Universal Design

Universal Design for Learning (UDL) Principles operate under the premise that instructors/designers consider the widest array of users/learners when creating curriculum. 

Understanding Student Needs

To consider the widest array of users is to understand the diversity of cognitive profiles and how each learner is unique in how one receives, perceives, processes, and produces information. One shortcut towards ensuring that your course is accessible by all learners is to design with the extreme ends of the user continuum in mind. SAS recommends learning about accessible and usable design practices, perhaps by starting with Microsoft Office tutorials, and employing and highlighting the use of accessible materials in your courses and other work.

Accessible Dartmouth Initiative

The Accessible Dartmouth Iniative seeks to build a cohort of faculty implementing UDL into their courses. To further this goal,  grants, including a $3,000 stipend to faculty, will be awarded to support the development and implementation of UDL in current Dartmouth undergraduate courses scheduled to be taught in Summer, Fall, Winter or Spring terms in the 22/23 academic year. This pilot program will incorporate UDL into Dartmouth courses to better meet the needs of all students. For details and to apply for grant funding, please visit DCAL's Accessible Dartmouth Initiative webpage.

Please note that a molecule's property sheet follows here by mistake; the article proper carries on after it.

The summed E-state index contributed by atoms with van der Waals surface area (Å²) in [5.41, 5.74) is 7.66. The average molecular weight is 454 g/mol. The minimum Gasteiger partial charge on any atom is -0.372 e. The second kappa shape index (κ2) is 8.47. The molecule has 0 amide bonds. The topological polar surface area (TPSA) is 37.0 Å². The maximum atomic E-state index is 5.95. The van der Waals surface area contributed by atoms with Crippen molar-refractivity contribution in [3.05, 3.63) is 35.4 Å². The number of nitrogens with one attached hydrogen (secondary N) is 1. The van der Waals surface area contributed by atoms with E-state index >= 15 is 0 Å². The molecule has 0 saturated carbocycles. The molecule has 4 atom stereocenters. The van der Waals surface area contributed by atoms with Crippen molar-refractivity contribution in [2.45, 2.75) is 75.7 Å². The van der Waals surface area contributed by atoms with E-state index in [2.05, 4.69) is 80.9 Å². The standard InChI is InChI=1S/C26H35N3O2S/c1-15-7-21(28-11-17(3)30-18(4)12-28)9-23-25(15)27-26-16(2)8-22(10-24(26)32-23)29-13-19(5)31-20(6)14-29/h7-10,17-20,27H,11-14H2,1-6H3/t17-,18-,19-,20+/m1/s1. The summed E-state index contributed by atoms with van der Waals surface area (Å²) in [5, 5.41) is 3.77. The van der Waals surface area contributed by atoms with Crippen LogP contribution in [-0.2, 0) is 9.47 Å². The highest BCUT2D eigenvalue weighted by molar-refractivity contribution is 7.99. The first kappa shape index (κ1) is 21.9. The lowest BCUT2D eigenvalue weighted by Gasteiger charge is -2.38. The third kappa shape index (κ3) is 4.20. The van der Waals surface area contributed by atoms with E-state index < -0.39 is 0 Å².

Learning More

If you would like to learn more about Universal Design for Learning/Instruction and the cognitive and learning research behind its principles and practices, there are many helpful resources: